even more guilty than the girl in attempting to lead Percy to see in
Adelaide more than he ought. She might even take an old flirt's
delight in the mere number of conquests made by her granddaughter.
Or was the scrawled note slipped into the envelope by a prank-
playing fourteen-year-old brother? In any case was it wise that
Percy should see the note? She could probably do nothing better than
to leave it with the letter. Even if the girl were worthy, Percy
could never hope to win one of her class, whose pride of ancestry is
their bread of life. It might not have been quite so, perhaps, if
Percy had only selected some more respected profession. Why should
not he have become a college professor?


CHAPTER XXXVI

HARD TIMES


WHEN Percy and his mother reached Poorland Farm in March they found
a small frame house needing only shingles, paint, and paper to make
it a fairly comfortable home, until they should be able to add such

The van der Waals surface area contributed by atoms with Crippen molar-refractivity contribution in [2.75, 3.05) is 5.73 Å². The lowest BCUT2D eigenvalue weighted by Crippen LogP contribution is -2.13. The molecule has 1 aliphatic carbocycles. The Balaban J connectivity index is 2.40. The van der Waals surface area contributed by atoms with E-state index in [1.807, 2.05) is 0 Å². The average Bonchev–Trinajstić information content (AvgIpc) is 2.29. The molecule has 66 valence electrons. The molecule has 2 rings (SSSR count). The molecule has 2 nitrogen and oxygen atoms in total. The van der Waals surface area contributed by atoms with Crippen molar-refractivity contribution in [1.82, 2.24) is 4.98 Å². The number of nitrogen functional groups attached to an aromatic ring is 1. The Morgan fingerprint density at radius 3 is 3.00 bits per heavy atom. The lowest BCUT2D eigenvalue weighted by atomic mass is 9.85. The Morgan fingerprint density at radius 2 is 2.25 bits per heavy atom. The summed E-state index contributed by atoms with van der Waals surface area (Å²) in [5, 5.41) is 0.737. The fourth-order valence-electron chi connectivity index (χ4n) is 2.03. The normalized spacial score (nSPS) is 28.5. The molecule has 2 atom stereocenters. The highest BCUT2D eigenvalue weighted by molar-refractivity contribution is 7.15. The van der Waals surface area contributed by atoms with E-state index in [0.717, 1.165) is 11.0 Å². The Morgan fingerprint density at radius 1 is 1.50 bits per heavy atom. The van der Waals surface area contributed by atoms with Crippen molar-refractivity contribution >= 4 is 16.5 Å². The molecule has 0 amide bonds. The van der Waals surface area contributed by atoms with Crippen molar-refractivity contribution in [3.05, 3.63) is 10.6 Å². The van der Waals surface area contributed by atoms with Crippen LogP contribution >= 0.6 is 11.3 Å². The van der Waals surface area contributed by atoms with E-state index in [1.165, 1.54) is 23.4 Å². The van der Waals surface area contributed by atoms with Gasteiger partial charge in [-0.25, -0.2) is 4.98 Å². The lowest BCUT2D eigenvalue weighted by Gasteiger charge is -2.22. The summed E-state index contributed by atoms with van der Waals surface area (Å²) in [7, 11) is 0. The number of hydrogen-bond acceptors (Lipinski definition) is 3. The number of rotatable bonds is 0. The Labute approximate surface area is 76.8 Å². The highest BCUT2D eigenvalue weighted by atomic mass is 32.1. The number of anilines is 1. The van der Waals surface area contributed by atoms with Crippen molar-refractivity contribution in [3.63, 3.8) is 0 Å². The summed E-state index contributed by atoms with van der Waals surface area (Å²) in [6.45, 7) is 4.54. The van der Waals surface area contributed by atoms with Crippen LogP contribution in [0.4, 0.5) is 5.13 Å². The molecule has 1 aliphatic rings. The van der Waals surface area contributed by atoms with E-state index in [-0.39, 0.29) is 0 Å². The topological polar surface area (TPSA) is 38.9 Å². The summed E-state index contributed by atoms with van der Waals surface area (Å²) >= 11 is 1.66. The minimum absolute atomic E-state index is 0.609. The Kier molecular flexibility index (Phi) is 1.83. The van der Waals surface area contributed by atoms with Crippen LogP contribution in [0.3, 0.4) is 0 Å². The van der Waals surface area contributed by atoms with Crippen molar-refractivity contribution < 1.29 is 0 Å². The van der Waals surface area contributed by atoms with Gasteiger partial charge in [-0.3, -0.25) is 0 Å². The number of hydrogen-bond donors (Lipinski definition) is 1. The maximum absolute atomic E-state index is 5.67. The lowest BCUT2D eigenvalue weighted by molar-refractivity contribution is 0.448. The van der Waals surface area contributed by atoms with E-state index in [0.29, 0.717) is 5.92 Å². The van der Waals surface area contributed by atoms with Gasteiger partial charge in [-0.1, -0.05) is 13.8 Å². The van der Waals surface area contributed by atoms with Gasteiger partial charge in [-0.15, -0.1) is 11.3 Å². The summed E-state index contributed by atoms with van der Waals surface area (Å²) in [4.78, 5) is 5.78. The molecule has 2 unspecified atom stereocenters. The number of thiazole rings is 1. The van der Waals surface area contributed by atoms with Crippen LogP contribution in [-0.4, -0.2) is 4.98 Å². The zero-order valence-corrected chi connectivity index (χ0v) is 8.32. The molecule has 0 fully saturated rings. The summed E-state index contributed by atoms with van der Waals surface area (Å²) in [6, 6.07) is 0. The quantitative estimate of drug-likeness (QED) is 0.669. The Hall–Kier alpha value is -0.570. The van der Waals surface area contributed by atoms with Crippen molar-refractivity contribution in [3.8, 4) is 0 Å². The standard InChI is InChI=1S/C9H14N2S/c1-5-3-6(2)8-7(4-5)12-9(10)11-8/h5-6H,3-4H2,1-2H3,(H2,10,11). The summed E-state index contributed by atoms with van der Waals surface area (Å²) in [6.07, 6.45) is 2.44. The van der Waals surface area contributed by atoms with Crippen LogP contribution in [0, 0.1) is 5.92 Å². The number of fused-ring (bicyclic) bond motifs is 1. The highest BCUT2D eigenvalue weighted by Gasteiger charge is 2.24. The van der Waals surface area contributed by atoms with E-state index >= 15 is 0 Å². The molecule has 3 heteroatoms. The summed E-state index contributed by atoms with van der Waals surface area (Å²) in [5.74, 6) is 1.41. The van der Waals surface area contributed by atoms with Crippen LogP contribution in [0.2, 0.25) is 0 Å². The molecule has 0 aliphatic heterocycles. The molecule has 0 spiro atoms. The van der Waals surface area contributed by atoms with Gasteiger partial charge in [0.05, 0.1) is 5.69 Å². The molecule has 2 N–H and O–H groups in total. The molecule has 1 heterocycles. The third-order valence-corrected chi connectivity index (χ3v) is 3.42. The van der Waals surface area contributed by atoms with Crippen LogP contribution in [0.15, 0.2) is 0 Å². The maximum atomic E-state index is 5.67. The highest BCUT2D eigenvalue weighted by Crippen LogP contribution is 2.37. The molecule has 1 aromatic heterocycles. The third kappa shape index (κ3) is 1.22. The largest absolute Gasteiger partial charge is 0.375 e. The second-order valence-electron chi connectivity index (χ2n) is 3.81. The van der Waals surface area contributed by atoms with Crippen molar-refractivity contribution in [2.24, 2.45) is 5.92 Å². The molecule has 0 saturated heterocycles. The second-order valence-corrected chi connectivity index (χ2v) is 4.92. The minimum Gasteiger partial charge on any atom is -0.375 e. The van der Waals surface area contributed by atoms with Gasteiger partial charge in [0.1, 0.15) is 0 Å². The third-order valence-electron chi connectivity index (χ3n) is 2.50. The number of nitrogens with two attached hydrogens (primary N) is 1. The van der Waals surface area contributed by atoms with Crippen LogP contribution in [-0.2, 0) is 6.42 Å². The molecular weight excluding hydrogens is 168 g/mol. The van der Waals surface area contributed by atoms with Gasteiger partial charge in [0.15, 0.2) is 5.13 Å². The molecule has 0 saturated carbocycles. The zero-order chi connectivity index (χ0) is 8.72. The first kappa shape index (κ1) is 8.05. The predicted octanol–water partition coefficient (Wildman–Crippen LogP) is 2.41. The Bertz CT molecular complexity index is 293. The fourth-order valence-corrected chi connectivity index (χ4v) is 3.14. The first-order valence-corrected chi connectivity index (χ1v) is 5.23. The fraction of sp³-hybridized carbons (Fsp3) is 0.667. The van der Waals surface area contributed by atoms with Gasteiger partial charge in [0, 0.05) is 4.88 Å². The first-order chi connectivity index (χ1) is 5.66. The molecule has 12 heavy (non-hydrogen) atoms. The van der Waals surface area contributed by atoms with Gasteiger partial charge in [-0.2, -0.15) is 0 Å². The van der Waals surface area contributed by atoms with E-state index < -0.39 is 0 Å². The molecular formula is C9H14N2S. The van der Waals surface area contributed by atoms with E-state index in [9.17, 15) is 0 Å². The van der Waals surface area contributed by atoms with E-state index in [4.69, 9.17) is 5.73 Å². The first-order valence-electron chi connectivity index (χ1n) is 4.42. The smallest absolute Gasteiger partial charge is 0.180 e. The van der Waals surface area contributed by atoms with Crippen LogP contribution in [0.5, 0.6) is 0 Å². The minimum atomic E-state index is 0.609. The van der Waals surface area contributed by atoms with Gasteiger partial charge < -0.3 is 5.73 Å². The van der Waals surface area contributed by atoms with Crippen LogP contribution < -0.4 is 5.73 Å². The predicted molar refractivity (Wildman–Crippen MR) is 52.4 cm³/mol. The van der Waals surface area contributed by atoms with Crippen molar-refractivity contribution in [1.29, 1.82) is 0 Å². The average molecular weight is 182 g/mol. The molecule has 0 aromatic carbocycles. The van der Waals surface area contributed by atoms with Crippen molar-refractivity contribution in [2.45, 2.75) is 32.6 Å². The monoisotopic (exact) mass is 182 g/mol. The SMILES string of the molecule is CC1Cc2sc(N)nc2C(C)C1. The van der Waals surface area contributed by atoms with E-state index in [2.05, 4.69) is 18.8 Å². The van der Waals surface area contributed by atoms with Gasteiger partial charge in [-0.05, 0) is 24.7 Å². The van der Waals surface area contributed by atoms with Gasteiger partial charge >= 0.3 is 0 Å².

conveniences as Percy knew could be installed in the country as well
as in the city. From the sale of corn and some other produce they
were able to add to the residue of $1,840, which represented the
difference between the cost of three hundred and twenty acres in
Egypt and the selling price of forty acres in the corn belt. An even
$3,000 was left in the savings bank at Winterbine.

"If we can live," said Percy, "just as the other 'Egyptians' must
live, and save our $3,000 for limestone and phosphate, I believe we
shall win out. Through the efforts of the Agricultural College and
the Governor of the State the convicts in the Southern Illinois
Penitentiary have been put to quarrying stone, and large crushers
and grinders have been installed, and the State Board of Prison
Industries is already beginning to ship ground limestone direct to
farmers at sixty cents a ton in bulk in box cars. The entire
Illinois Freight Association gave an audience to the Warden of the